Were the Leicester Clashes fuelled by Fake News?

The violent clashes in Leicester caused outrage but how much of it was fuelled by fake news posted online?

Were the Leicester Clashes fuelled by Fake News f

"Today my 15-year-old daughter… was nearly kidnapped."

On the weekend of September 17-18, 2022, Leicester was rocked by violence as groups of mainly young Hindu and Muslim men clashed.

It resulted in dozens of arrests and an independent review into the matter has been ordered.

Fear was spread throughout the city but how much of it was fuelled by fake news?

Temporary chief constable Rob Nixon said there had been a deliberate attempt by people to use social media to spread fake news.

Leicester’s mayor Peter Soulsby also said fake news was to blame, stating that otherwise there was “no obvious local cause for this at all”.

At least one of the men sentenced admitted to being influenced by social media.

One false story was spread several times.

Fake Kidnap

The Facebook post read: “Today my 15-year-old daughter… was nearly kidnapped.

“3 Indian boys got out and asked her if she was Muslim. She said yes and one guy tried to grab her.”

The post was liked hundreds of times on Twitter after community activist Majid Freeman shared the story on September 13.

He also shared a message from the police which he said was “confirming the incident which took place yesterday [12 September]”.

But in reality, there had been no kidnap attempt.

One day later, Leicestershire Police issued a statement which said that “the incident did not take place”.

Majid Freeman later deleted his posts and said the attempted abduction had not happened. He said his initial version had been based on conversations with the family making the allegation.

However, the fake story kept being shared on other platforms.

On WhatsApp, messages were being forwarded and were initially taken by some as the truth.

On Instagram, profiles shared screenshots of the original post and allegedly accused a Hindu man of being responsible for the “failed abduction”.

It is likely that the false story was shared further on private networks.

Many in Leicester said the roots of the disorders date further back.


A lot of media reports said that tensions rose after India defeated Pakistan in cricket’s Asia Cup on August 28, 2022.

The prevalence of misinformation resulted in distortion.

Video footage from that night showed a group of men, some in India kits, marching down Melton Road shouting “death to Pakistan”.

Scuffles broke out before the police arrived.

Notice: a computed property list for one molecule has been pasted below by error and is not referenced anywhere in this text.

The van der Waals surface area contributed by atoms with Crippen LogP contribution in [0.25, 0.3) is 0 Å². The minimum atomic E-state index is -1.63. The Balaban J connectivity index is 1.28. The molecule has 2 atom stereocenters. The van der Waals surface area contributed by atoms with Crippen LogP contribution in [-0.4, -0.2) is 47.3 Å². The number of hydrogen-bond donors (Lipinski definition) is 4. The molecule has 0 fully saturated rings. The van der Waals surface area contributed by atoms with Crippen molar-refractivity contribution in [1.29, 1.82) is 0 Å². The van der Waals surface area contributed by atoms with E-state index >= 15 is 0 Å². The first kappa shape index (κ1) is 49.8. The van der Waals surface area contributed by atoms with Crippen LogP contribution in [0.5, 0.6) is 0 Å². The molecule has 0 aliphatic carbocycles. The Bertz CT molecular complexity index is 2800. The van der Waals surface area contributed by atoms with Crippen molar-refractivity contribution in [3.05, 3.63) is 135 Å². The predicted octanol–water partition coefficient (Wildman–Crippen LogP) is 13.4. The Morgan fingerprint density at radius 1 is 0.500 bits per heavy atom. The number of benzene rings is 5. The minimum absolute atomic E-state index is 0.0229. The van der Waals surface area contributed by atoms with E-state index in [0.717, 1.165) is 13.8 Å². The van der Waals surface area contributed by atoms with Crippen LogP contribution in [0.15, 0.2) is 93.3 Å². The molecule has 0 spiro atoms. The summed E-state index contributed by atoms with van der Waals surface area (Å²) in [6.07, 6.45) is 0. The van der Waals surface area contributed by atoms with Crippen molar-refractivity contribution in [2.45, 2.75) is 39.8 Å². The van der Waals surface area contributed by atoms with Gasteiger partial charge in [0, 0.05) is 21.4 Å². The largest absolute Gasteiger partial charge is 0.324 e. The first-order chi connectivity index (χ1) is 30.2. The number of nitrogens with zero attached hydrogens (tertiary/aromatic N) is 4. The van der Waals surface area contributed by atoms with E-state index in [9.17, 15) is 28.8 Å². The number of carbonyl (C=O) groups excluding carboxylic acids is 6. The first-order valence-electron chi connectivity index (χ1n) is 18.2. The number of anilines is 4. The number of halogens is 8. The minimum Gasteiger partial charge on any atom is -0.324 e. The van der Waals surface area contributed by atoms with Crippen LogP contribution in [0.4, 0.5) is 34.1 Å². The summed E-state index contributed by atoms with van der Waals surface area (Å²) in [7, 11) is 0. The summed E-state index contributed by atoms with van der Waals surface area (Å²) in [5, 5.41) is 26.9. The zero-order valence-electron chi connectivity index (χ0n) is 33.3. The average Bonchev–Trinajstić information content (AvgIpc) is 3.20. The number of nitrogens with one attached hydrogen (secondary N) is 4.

Being Pursued by a Mob

Many netizens focused on another video apparently showing a Muslim man being attacked after walking into the crowd. But it was later widely indicated that the man was Sikh.

Some attribute the disorder to an incident on May 22.

Grainy footage purportedly showed a 19-year-old Muslim man being pursued by a group of men described in social media posts as “Hindu extremists”.

While the truth is still being investigated, social media posts have consistently described it as religiously motivated.

These incidents and many others have led to increases in social media activity.

An investigation by BBC Monitoring found that approximately 500,000 tweets in English mentioned Leicester in the context of recent disorders.

Within a sample of 200,000 tweets, just over half of mentions were made by accounts located in India.

The top hashtags used by many of the Indian accounts included #Leicester, #HindusUnderAttack and #HindusUnderattackinUK.

The most prolific user of some of these hashtags had no profile picture and the account was only created earlier in September.

These are signs that can suggest a likelihood that individuals are deliberately creating accounts to push a narrative.

Prior to the clashes on September 17-18, there was no significant volume of tweets.

There were also claims that coach-loads of Hindu activists were entering Leicester to cause trouble. A video showed a coach outside a Hindu temple in London, with a voice saying the coach had just returned from Leicester.

The owner of the coach company later said he was receiving threats. He also stated that none of his coaches had travelled to Leicester.

Bogus claims also circulated about the causes of a fire in Birmingham on September 19.

Posts viewed thousands of times on Twitter blamed “Islamic extremists” for setting the fire, without evidence.

West Midlands Fire Service investigated the fire and concluded it started by accident when outdoor burning of rubbish spread to the building.

While misinformation has been circulated, not all social media posts were misleading.

Leicester has been home to many South Asians who have lived harmoniously, which is why the clashes have shocked residents.

Some people believe that Indian politics is being imported to Leicester, however, no direct link to such groups has been found.

Another narrative being pushed is that a small South Asian community, allegedly with conservative views, started the tensions.

It is difficult to pinpoint what has caused the violent clashes in Leicester but one certainty is that social media is accused of being the reason for such tensions.

Dhiren is a journalism graduate with a passion for gaming, watching films and sports. He also enjoys cooking from time to time. His motto is to “Live life one day at a time.”

What's New



  • Polls

    Would you Travel in a Driving Drone?

    View Results

    Loading ... Loading ...
  • Share to...